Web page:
Stargirl – Season 1 Episode 5
“Hourman and Dr Mid-Nite”
Stargirl continues the rolling out of teenage superheroes with a double dose of introductions, completing, for now, the new generation of the Justice Society.
Much of the focus of Stargirl so far has been the motivations of why its growing ensemble of characters turned to either heroism or villainy, with each episode giving the spotlight to a particular individual that explores what drives them outwith Courtney’s brief experiences of who they are. Despite this episode’s title suggesting it will somehow pull double duty in that regard, the focus is very much on the former.
The now regular flashback openings of key moments in the relevant subject’s life take us back nine years to when Rick Tyler (Cameron Gellman) was a young boy and his parents, the original Hourman (Lou Ferrigno Jr) and his wife Wendi (Kristin Brock), depart Blue Valley in a terrified rush and leave him with Wendi’s brother Matt (possibly a reference to Matthew Tyler, an android Hourman analogue from the 853rd Century). Exactly what spooked them is unspecified, but what with Hourman being the only survivor of the original team (Pat, as a non-powered sidekick, evidently didn’t rate consideration), it seems to be their being located by the Injustice Society, evidenced by Solomon Grundy making another dimly-lit CGI appearance to smash their car off the road and into a tree, which seems suspiciously similar to what probably happened to Denise off-screen some time after her departure in the last episode, and because few classic superhero origins don’t involve dead parents one way or another.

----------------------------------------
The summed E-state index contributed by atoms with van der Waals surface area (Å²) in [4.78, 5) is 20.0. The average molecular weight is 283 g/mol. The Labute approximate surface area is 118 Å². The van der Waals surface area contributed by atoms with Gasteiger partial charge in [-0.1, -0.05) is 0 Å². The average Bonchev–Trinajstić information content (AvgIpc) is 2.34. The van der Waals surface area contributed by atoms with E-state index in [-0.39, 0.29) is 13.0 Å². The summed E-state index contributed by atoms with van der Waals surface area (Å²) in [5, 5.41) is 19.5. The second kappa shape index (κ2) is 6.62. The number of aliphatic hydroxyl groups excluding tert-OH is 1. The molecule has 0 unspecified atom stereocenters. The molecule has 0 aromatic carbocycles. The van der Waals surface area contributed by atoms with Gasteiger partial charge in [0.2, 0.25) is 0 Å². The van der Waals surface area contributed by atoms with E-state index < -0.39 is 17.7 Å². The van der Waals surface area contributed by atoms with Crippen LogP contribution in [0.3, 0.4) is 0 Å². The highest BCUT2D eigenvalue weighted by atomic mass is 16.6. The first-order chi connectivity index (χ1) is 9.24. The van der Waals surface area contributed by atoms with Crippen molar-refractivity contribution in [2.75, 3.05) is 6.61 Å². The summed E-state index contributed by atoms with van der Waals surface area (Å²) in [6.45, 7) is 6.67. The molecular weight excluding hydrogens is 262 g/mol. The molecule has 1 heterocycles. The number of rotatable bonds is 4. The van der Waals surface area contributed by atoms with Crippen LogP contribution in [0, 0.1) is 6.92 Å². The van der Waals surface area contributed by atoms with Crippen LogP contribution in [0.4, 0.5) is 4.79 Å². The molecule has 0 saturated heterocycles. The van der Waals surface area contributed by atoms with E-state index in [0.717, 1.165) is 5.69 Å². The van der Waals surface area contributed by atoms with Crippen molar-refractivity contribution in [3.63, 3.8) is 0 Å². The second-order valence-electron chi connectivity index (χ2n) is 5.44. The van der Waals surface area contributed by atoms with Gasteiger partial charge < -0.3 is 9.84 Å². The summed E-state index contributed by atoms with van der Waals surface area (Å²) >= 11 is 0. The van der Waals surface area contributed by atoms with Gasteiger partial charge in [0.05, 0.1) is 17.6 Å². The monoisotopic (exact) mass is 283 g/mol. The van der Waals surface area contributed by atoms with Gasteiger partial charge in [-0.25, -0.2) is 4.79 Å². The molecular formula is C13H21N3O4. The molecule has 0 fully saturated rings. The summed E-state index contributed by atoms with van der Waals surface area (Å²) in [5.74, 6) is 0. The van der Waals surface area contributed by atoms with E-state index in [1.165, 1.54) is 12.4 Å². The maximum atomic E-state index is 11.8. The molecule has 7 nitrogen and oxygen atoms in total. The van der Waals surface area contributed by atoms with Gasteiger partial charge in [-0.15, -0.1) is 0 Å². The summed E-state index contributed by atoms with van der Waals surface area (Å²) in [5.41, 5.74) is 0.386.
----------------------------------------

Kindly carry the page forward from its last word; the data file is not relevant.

It’s made clear how much Matt resents having been left to raise his nephew, using the decade-long obligation as an excuse to justify his own failure to achieve the success he foresaw for himself but would have probably failed at anyway. The older man has let himself become a cliché of an embittered porch-dwelling drunk and waitresses-harassing diner sleaze, and Rick, seeing him as emblematic of everything wrong with his life, understandably wants as little to do with him as possible.
Rick’s upbringing was clearly a miserable and probably abusive one, contributing to the sullen misery that outstrips even Yolanda’s emotional armour after being made a social pariah. His is the life that a young person counting the days until they can leave it behind and never look back. Such is his disinterest of in engaging with his peers, even the notion of becoming a superhero holds little appeal for him, just seeing it as more meaningless nonsense this worthless town is throwing at him to tolerate. Only after learning the death of his parents wasn’t an accident does he show even the slightest interest, and even then nothing noble like justice or righteousness, but pure old fashioned vengeance. It marks him as someone whose actions will require watching, since someone with powers but no sense of obligation to use them responsibly has a non-zero chance of turning to the dark side.
His main reveal comes late on when he talks about how his parents’ death affected him. One of the worst things about losing loved ones in tragic circumstances is having nobody to blame. The anger builds up inside you with nowhere to go without something material to take it out on, as we are beings of corporeality so function best when the concepts we address are tangible rather than abstract, and Rick has nothing but the tree against which his parents’ car was smashed.